KSBE members Jim McNiece and Deena Horst continue to work with members of the Coalition of Innovative Districts to establish guidelines and bylaws for how the coalition will operate in conjunction with the board. The two met with Coalition of Innovative Districts superintendents Randy Watson and Bev Mortimer, as well as Interim Education Commissioner Brad Neuenswander, on July 1 to begin the process of drafting bylaws. McNiece and Horst presented the draft to board members for their review and input. The group will continue working to refine the bylaws.


KSDE Teacher Licensure and Accreditation Assistant Director Bill Bagshaw presented board members with an update on work regarding teacher/leader evaluations. As stipulated within the Kansas Flexibility Waiver, all schools are required to go live with their new educator evaluation systems in the coming school year that are to be used for continual improvement of instruction; use at least three performance levels; use multiple measures including student growth as significant factors; are used to evaluate on a regular basis; provide clear, timely and useful feedback; and are used to inform personnel decisions. Districts have the option of using KSDE’s Kansas Educator Evaluation Protocol, known as KEEP, at no charge or may opt to contract with an outside vendor, provided the system meets KSDE’s criteria for approval.


Teachers and leaders will co-construct educator evaluation measures to include three student growth measures and Instructional Practice Protocol. One growth measure must be a Kansas State Assessment for those teachers of tested grades and subjects. Other growth measures could include commercially- and locally-developed assessments. Bagshaw emphasized that state assessments would carry no more or no less weight than any other growth measure selected. Instructional Practice Protocol for teachers would include student learning, content knowledge, instructional practice and professional responsibility.

All Kansas school districts will determine an overall Summative Evaluation Rating per evaluated educator regardless of the evaluation system chosen by a district.


A teacher/principal must meet two of the three growth measures in order to receive a Summary Rating of Effective. KSDE will define for the state what it means to meet growth on Kansas State Assessments.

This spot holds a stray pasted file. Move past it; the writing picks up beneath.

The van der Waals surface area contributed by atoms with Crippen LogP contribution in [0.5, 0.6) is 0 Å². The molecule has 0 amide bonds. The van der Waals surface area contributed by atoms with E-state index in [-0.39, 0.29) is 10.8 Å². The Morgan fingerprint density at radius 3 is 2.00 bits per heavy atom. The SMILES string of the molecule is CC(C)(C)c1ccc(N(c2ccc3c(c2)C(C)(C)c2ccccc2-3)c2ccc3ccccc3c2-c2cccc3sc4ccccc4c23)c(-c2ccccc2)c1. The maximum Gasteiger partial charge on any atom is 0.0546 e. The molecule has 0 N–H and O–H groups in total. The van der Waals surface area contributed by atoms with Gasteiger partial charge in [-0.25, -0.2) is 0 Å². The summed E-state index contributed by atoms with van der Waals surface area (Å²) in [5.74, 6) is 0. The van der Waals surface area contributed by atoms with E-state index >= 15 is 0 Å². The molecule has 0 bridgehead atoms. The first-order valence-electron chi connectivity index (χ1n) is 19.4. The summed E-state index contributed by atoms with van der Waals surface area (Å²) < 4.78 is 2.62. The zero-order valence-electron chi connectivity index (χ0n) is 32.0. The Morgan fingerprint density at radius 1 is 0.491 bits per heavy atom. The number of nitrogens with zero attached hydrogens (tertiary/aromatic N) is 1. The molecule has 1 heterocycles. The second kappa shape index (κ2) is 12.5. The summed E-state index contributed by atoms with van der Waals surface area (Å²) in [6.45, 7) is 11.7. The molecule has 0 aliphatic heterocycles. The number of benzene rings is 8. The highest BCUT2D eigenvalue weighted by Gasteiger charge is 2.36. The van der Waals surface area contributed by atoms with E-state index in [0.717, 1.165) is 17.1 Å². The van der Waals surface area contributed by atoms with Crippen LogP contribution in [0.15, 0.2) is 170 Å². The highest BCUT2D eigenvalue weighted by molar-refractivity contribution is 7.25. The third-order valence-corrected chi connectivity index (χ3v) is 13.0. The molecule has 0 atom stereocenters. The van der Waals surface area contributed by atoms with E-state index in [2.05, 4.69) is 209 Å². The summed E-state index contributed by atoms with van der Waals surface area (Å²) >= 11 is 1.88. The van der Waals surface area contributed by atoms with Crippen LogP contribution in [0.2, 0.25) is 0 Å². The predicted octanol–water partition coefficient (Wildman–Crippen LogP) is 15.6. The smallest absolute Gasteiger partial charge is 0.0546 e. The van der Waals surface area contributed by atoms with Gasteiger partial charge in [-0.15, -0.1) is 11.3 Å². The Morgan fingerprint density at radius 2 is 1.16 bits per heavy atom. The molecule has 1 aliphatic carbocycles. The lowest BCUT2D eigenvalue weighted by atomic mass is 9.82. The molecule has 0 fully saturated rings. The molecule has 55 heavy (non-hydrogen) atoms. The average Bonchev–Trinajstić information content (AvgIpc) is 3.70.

A Summary Rating for Educator Instructional Practice will be determined by using vetted rubrics for any evaluation system chosen by a district. A Summary Rating for Student Growth and a Summary Rating for Educator Instructional Practice, combined, will determine the overall Summative Evaluation Rating.


Bagshaw and his staff have been conducting training sessions throughout the state to help prepare districts for the new evaluation process.


Two Kansas teachers were recently inducted into the National Teachers Hall of Fame, which is located in Emporia, Kansas and was founded in 1989 by Emporia State University (ESU), ESU’s Alumni Association, the City of Emporia, Emporia USD 253, and the Emporia Area Chamber of Commerce as a tribute to the nation’s teaching profession. The two inductees, Jan Alderson, a science teacher from Shawnee Mission South High School and Cindy Couchman, a mathematics teacher at Buhler High School, presented to the board what they believe to be the greatest opportunities for education in Kansas. Couchman praised the board for giving the profession “Voice and Choice” by giving educators the opportunity to provide input into the state’s academic standards, advocating for local control and working with the Coalition for Innovative Districts. She asked board members to keep in mind the need for professional learning whenever a new program is launched – reminding the board that there is often times a lot coming at teachers and they need this professional learning to collaborate, process and learn.


Alderson and Couchman represent the eighth and ninth Kansas teachers inducted into the National Teachers Hall of Fame, which honors five of the nation’s most outstanding educators each year.


Board members spent a significant portion of the meeting reviewing budget options and making budget decisions for fiscal years 2016 and 2017. KSDE staff will proceed with preparing the budgets, which must be submitted by September 15.


The next meeting of the Kansas State Board of Education is scheduled for August 12-13 in Board Room 102 of the Landon State Office Building at 900 SW Jackson Street, located in Topeka, Kansas.